Sunday, April 27, 2014


Simon Constable scribes (27 April) piece for the Wall Street Journal HERE
Five Shrines to Capitalism” (From Florence to London to Wall Street)
“In the spirit of WSJ Sunday's focus on the financial, here are five tourist sites important in the history of capitalism:
Adam Smith's Grave: Pay homage to the father of economics, Adam Smith, by visiting his grave in the Canongate cemetery in Edinburgh's Old Town. A native Scot, Smith wrote the 1776 tome "Wealth of Nations," creating modern economics.
I am in two minds over this piece. First, I am always pleased to see references to an "Adam Smith Trail" located in Edinburgh down the High Street/Royal Mile that historically is much like the 18th century street that Smith walked up and down while fit (and was carried in later years by Porters) despite the modern buildings that replaced numerous predecessors over the years.
My own guided walking tours, which I have undertaken over the years when fitter physically than I am now, started from Adam Smith's Statue besides St Giles Cathedral opposite the current Edinburgh City Council building, which in Smith's day was occupied  by Commissioners of Customs and the Salt Duties and where he worked four days a week from 1778-90. His statue was erected in 2008 and unveiled by Noble Laureate,  Professor Vernon Smith. 
Further down the Royal Mile, we visited Smith's grave in the Canongate Church Yard, almost next door to Smith's residence in Edinburgh, and from which his mother, Margaret Douglas Smith would have visited the Kirk for Sunday Worship.
Next stop was Panmure House, home for Adam Smith's Mother and his cousin, Janet Douglas, his mother's housekeeper, and himself (1778-90). His beloved mother died in 1784 and was probably buried her family's Kirk yard across the Firth of Forth near Strathendry, Fife.  Janet, who died in 1788, who was also a Douglas, was probably buried in Fife too.  There is no mention of them being buried in the Cannongate Yard in the Church records, though Smith's burial in recorded there a few days after he died in 1790.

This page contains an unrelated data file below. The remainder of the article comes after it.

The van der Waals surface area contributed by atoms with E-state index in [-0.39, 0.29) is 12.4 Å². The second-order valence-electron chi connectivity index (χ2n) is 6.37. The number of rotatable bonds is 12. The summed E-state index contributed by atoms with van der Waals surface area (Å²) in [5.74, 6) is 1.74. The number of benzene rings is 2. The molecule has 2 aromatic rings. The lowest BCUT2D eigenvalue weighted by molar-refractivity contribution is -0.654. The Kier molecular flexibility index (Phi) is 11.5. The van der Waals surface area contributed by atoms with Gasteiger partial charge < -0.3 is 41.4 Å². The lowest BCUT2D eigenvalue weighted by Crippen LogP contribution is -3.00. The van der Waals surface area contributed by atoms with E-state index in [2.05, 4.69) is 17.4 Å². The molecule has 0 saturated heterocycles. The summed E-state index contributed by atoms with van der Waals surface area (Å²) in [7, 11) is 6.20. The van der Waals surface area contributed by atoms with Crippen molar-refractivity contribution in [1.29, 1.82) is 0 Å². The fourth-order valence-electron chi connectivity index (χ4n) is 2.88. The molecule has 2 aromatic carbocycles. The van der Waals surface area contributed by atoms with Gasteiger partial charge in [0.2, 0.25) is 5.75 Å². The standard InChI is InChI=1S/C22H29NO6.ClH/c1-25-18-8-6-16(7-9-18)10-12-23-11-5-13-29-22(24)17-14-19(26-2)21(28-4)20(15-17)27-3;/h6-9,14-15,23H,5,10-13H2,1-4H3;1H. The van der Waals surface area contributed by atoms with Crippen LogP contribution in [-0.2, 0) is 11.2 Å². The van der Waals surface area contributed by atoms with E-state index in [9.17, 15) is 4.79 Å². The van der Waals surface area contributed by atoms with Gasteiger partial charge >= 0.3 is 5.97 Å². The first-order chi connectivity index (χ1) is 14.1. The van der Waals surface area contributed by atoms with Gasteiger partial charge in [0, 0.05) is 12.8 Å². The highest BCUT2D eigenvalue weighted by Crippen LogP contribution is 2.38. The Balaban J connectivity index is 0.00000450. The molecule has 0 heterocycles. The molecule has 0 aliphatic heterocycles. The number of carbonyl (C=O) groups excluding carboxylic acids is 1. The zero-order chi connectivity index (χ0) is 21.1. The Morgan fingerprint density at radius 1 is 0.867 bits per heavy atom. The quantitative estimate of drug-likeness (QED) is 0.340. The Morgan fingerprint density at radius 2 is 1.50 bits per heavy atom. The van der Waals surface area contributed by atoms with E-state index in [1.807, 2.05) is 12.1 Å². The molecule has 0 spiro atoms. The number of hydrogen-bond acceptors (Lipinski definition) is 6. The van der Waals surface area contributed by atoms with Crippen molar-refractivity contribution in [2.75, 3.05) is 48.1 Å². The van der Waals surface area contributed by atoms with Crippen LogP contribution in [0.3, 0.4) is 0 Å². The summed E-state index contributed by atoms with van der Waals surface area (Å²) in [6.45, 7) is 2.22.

Panmure House is under renovation just now since the house was acquired by Edinburgh Business School and funding for the renovation to make it suitable as an international educational resource for Heriot-Watt University, including post-graduate degrees in modern economics and moral philosophy, as well as for pre-univeristy economics courses for school-students, and set-piece, prestigious events delivered by Nobel-level luminaries.
Secondly, I am concerned about the assertion that Smith's Wealth Of Nations created "modern economics", or the similar claims that Smith was the 'father of economics'.  Given that Smith's teachings on political economy are often only partially understood by modern economists in the almost lazy ignorance of  his moral philosophy (and total ignorance of his other works on Rhetoric, History of Astronomy, and Lectures On Jurisprudence), I recoil from calling him the 'father' of what followed after he died in 1790 until recently in the 21st century.  In the context of modern understanding on Adam Smith's Works and ideas, his so-called intellectual descendants 'children' today are closer to being a bastard breed indeed.
My current state of health precludes me for some months, at least, conducting Adam Smith tours down the Royal Mile, but I am optimistic (as ever!) that I may be able to resume them in 2015.   But please keep in  touch should you visit Edinburgh in 2014 in case my fitness improves sooner.
Lastly, I am uncomfortable with describing Adam Smith's places where he lived and worked (Kirkcaldy, Glasgow, Edinburgh, Oxford, London, Paris, Bordeaux, Toulouse, and Geneva as "shrines" to "Capitalism".  Smith was by choice a modest man.   Moreover, the never knew the word "capitalism", which was not used in English until 1854 (by Thackeray in his novel, The Newcomes).   There is much about what we know as 'capitalism' today that Smith would have been forcibly critical (he certainly was morally critical of much of the behaviour of "merchants and manufacturers" in the 18th century in his Wealth Of Nations.  Much of that self-interested conduct in the 18th century is still with us in both markets and in government interventions in the economy in the 21st century. 


Blogger airth10 said...

"I am in two minds over this piece."

I am glad you are because it reflects the contradictions in life. It is like an economist saying a certain thing will occur if a certain procedure is followed but then adds "On the other hand ….".

When an economist says "On the other hand" is he/she referring to the 'other' invisible hand?

1:02 pm  

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